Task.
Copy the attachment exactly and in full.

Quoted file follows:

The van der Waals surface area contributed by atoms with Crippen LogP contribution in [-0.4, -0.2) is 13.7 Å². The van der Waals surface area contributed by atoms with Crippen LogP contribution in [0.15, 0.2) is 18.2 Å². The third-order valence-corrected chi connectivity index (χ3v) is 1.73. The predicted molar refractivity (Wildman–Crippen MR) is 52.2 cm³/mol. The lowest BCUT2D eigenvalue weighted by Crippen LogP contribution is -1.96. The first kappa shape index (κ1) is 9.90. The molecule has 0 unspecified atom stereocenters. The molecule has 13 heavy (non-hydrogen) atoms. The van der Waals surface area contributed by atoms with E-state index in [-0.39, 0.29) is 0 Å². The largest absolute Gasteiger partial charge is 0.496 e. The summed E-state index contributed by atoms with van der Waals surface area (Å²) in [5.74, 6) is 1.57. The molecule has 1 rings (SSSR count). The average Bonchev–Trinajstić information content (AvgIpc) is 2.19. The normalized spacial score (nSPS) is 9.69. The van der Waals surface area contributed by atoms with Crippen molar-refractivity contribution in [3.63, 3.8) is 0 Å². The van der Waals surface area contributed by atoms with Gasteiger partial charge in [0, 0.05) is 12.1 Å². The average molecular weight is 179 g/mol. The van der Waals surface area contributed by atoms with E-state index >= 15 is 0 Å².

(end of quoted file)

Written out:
The van der Waals surface area contributed by atoms with Crippen LogP contribution in [-0.4, -0.2) is 13.7 Å². The van der Waals surface area contributed by atoms with Crippen LogP contribution in [0.15, 0.2) is 18.2 Å². The third-order valence-corrected chi connectivity index (χ3v) is 1.73. The predicted molar refractivity (Wildman–Crippen MR) is 52.2 cm³/mol. The lowest BCUT2D eigenvalue weighted by Crippen LogP contribution is -1.96. The first kappa shape index (κ1) is 9.90. The molecule has 0 unspecified atom stereocenters. The molecule has 13 heavy (non-hydrogen) atoms. The van der Waals surface area contributed by atoms with E-state index in [-0.39, 0.29) is 0 Å². The largest absolute Gasteiger partial charge is 0.496 e. The summed E-state index contributed by atoms with van der Waals surface area (Å²) in [5.74, 6) is 1.57. The molecule has 1 rings (SSSR count). The average Bonchev–Trinajstić information content (AvgIpc) is 2.19. The normalized spacial score (nSPS) is 9.69. The van der Waals surface area contributed by atoms with Crippen molar-refractivity contribution in [3.63, 3.8) is 0 Å². The van der Waals surface area contributed by atoms with Gasteiger partial charge in [0, 0.05) is 12.1 Å². The average molecular weight is 179 g/mol. The van der Waals surface area contributed by atoms with E-state index >= 15 is 0 Å².